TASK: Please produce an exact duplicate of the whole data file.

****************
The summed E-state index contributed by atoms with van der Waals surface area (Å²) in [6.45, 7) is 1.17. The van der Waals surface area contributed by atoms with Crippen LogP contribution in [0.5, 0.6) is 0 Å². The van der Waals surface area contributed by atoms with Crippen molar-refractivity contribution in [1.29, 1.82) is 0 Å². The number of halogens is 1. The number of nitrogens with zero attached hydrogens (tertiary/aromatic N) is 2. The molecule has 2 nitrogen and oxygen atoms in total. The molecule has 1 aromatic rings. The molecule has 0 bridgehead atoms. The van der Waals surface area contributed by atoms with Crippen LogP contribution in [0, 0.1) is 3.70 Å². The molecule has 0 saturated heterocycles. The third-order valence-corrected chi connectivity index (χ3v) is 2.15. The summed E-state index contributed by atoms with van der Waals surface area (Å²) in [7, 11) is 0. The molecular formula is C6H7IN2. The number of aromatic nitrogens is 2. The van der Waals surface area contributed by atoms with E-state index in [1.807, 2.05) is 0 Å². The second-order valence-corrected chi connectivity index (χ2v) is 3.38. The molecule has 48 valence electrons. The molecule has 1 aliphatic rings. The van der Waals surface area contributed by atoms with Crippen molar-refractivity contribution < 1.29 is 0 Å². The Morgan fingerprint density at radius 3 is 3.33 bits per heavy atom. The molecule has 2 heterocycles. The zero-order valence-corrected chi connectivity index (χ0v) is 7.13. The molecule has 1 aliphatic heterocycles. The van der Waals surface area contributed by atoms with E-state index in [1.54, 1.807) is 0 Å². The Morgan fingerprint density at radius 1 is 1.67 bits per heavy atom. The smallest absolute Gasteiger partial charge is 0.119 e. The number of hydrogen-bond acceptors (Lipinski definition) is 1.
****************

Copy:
The summed E-state index contributed by atoms with van der Waals surface area (Å²) in [6.45, 7) is 1.17. The van der Waals surface area contributed by atoms with Crippen LogP contribution in [0.5, 0.6) is 0 Å². The van der Waals surface area contributed by atoms with Crippen molar-refractivity contribution in [1.29, 1.82) is 0 Å². The number of halogens is 1. The number of nitrogens with zero attached hydrogens (tertiary/aromatic N) is 2. The molecule has 2 nitrogen and oxygen atoms in total. The molecule has 1 aromatic rings. The molecule has 0 bridgehead atoms. The van der Waals surface area contributed by atoms with Crippen LogP contribution in [0, 0.1) is 3.70 Å². The molecule has 0 saturated heterocycles. The third-order valence-corrected chi connectivity index (χ3v) is 2.15. The summed E-state index contributed by atoms with van der Waals surface area (Å²) in [7, 11) is 0. The molecular formula is C6H7IN2. The number of aromatic nitrogens is 2. The van der Waals surface area contributed by atoms with E-state index in [1.807, 2.05) is 0 Å². The second-order valence-corrected chi connectivity index (χ2v) is 3.38. The molecule has 48 valence electrons. The molecule has 1 aliphatic rings. The van der Waals surface area contributed by atoms with Crippen molar-refractivity contribution < 1.29 is 0 Å². The Morgan fingerprint density at radius 3 is 3.33 bits per heavy atom. The molecule has 2 heterocycles. The zero-order valence-corrected chi connectivity index (χ0v) is 7.13. The molecule has 1 aliphatic heterocycles. The van der Waals surface area contributed by atoms with E-state index in [1.54, 1.807) is 0 Å². The Morgan fingerprint density at radius 1 is 1.67 bits per heavy atom. The smallest absolute Gasteiger partial charge is 0.119 e. The number of hydrogen-bond acceptors (Lipinski definition) is 1.